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The Obama Campaign Responds to My Criticism of His Position on Marijuana Decriminalization

Submitted by smorgan on
Last week I discussed what I called The Obama Campaign's Poor Handling of the Marijuana Decriminalization Issue. The post argued that Obama's recent back pedal on the issue of decriminalization was a mistake since marijuana decriminalization enjoys majority support in the polls and because he's getting accused of being pro-marijuana anyway.

A reader, William Aiken, forwarded the post to the Obama Campaign and got the following response:
Dear Friend,

Thank you for contacting Obama for America to inquire about the Senator's position on allowing severely ill patients to use marijuana for medical purposes.

Many states have laws that condone medical marijuana, but the Bush Administration is using federal drug enforcement agents to raid these facilities and arrest seriously ill people. Focusing scarce law enforcement resources on these patients who pose no threat while many violent and highly dangerous drug traffickers are at large makes no sense. Senator Obama will not continue the Bush policy when he is president.

Thank you again for contacting us.


Obama for America

Hilariously, the campaign staff responded to my criticism of Obama's vague position on marijuana decriminalization by restating the Senator's position on medical marijuana. The fact that they apparently have a form letter prepared addressing medical marijuana, but not marijuana decriminalization, goes directly to my point that Obama has failed to adequately define himself when it comes to decriminalization.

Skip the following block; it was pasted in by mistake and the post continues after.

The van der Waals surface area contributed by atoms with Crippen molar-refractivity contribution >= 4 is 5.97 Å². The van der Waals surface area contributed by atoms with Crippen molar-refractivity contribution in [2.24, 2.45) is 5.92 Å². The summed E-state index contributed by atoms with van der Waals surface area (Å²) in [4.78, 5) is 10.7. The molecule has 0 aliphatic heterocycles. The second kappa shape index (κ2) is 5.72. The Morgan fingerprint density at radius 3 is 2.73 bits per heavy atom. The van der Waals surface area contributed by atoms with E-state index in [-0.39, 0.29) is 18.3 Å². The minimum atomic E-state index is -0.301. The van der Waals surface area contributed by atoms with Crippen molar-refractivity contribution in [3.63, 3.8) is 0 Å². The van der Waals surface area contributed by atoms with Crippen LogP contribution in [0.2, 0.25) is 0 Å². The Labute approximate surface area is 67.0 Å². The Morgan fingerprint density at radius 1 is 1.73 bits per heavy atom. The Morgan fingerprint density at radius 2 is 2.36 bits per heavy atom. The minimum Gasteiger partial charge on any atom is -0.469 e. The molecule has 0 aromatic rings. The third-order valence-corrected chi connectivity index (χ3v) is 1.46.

As I explained previously, Obama is widely believed to support marijuana reform, and will be attacked for that regardless of any statements he's made to the contrary. Thus, he is much better off defending whatever reforms he does in fact support, rather than distancing himself from the issue and allowing McCain to have the only clear position. At this point, Obama cannot say he supports "decriminalization" because he's backed away from that term, but he can still support reforming our failed laws, which would offer contrast to McCain's position, and maintain majority support from voters.

Finally, I'd like to thank William Aiken for sending the piece to the Obama Campaign and sharing their response. It's not like my post landed in Obama's lap or anything, but I've seen other examples in which bloggers were able to initiate important dialogues with public officials and/or mainstream media simply because many readers sent the same post to the same place at the same time. I tremendously appreciate this type of participation from readers.

(This blog post was published by's lobbying arm, the Drug Reform Coordination Network, which also shares the cost of maintaining this web site. DRCNet Foundation takes no positions on candidates for public office, in compliance with section 501(c)(3) of the Internal Revenue Code, and does not pay for reporting that could be interpreted or misinterpreted as doing so.)

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